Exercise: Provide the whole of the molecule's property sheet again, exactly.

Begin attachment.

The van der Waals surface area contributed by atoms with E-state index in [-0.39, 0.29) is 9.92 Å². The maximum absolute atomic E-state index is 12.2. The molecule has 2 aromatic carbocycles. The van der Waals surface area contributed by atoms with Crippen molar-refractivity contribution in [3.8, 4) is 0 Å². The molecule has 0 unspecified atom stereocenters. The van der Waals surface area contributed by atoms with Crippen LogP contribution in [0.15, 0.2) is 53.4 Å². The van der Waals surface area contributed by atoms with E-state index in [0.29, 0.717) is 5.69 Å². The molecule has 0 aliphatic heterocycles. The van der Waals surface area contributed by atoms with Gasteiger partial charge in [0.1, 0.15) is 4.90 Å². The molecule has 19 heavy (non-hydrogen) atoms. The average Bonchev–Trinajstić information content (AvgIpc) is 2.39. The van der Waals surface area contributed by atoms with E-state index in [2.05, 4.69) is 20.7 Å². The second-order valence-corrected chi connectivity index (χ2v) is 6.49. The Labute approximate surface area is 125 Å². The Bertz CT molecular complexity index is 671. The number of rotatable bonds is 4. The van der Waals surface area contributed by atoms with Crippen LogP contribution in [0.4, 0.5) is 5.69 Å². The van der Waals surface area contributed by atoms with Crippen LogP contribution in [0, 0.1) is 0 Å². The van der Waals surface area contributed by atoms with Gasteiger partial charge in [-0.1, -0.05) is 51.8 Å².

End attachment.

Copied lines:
The van der Waals surface area contributed by atoms with E-state index in [-0.39, 0.29) is 9.92 Å². The maximum absolute atomic E-state index is 12.2. The molecule has 2 aromatic carbocycles. The van der Waals surface area contributed by atoms with Crippen molar-refractivity contribution in [3.8, 4) is 0 Å². The molecule has 0 unspecified atom stereocenters. The van der Waals surface area contributed by atoms with Crippen LogP contribution in [0.15, 0.2) is 53.4 Å². The van der Waals surface area contributed by atoms with E-state index in [0.29, 0.717) is 5.69 Å². The molecule has 0 aliphatic heterocycles. The van der Waals surface area contributed by atoms with Gasteiger partial charge in [0.1, 0.15) is 4.90 Å². The molecule has 19 heavy (non-hydrogen) atoms. The average Bonchev–Trinajstić information content (AvgIpc) is 2.39. The van der Waals surface area contributed by atoms with E-state index in [2.05, 4.69) is 20.7 Å². The second-order valence-corrected chi connectivity index (χ2v) is 6.49. The Labute approximate surface area is 125 Å². The Bertz CT molecular complexity index is 671. The number of rotatable bonds is 4. The van der Waals surface area contributed by atoms with Crippen LogP contribution in [0.4, 0.5) is 5.69 Å². The van der Waals surface area contributed by atoms with Crippen LogP contribution in [0, 0.1) is 0 Å². The van der Waals surface area contributed by atoms with Gasteiger partial charge in [-0.1, -0.05) is 51.8 Å².